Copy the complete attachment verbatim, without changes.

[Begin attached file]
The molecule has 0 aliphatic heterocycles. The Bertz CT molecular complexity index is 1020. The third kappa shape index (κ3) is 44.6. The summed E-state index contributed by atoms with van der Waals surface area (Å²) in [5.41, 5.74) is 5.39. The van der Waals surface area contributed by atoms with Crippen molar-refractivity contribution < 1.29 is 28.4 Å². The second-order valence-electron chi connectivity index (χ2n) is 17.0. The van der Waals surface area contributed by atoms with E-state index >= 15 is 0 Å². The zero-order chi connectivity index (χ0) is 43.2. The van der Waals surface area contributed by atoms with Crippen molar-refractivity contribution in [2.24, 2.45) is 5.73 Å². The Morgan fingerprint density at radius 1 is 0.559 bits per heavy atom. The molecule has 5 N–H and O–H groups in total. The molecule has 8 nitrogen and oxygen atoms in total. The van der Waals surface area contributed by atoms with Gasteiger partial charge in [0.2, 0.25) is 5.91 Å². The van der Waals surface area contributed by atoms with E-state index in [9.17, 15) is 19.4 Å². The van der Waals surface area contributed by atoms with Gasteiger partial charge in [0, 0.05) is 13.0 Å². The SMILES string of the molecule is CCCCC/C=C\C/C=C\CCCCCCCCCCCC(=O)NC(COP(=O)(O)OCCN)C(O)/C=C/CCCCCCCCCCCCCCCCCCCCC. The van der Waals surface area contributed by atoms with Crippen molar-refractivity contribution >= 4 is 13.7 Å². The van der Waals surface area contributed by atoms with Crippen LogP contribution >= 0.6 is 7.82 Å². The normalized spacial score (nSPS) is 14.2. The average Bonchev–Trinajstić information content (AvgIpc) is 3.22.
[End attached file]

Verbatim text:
The molecule has 0 aliphatic heterocycles. The Bertz CT molecular complexity index is 1020. The third kappa shape index (κ3) is 44.6. The summed E-state index contributed by atoms with van der Waals surface area (Å²) in [5.41, 5.74) is 5.39. The van der Waals surface area contributed by atoms with Crippen molar-refractivity contribution < 1.29 is 28.4 Å². The second-order valence-electron chi connectivity index (χ2n) is 17.0. The van der Waals surface area contributed by atoms with E-state index >= 15 is 0 Å². The zero-order chi connectivity index (χ0) is 43.2. The van der Waals surface area contributed by atoms with Crippen molar-refractivity contribution in [2.24, 2.45) is 5.73 Å². The Morgan fingerprint density at radius 1 is 0.559 bits per heavy atom. The molecule has 5 N–H and O–H groups in total. The molecule has 8 nitrogen and oxygen atoms in total. The van der Waals surface area contributed by atoms with Gasteiger partial charge in [0.2, 0.25) is 5.91 Å². The van der Waals surface area contributed by atoms with E-state index in [9.17, 15) is 19.4 Å². The van der Waals surface area contributed by atoms with Gasteiger partial charge in [0, 0.05) is 13.0 Å². The SMILES string of the molecule is CCCCC/C=C\C/C=C\CCCCCCCCCCCC(=O)NC(COP(=O)(O)OCCN)C(O)/C=C/CCCCCCCCCCCCCCCCCCCCC. The van der Waals surface area contributed by atoms with Crippen molar-refractivity contribution >= 4 is 13.7 Å². The van der Waals surface area contributed by atoms with Crippen LogP contribution >= 0.6 is 7.82 Å². The normalized spacial score (nSPS) is 14.2. The average Bonchev–Trinajstić information content (AvgIpc) is 3.22.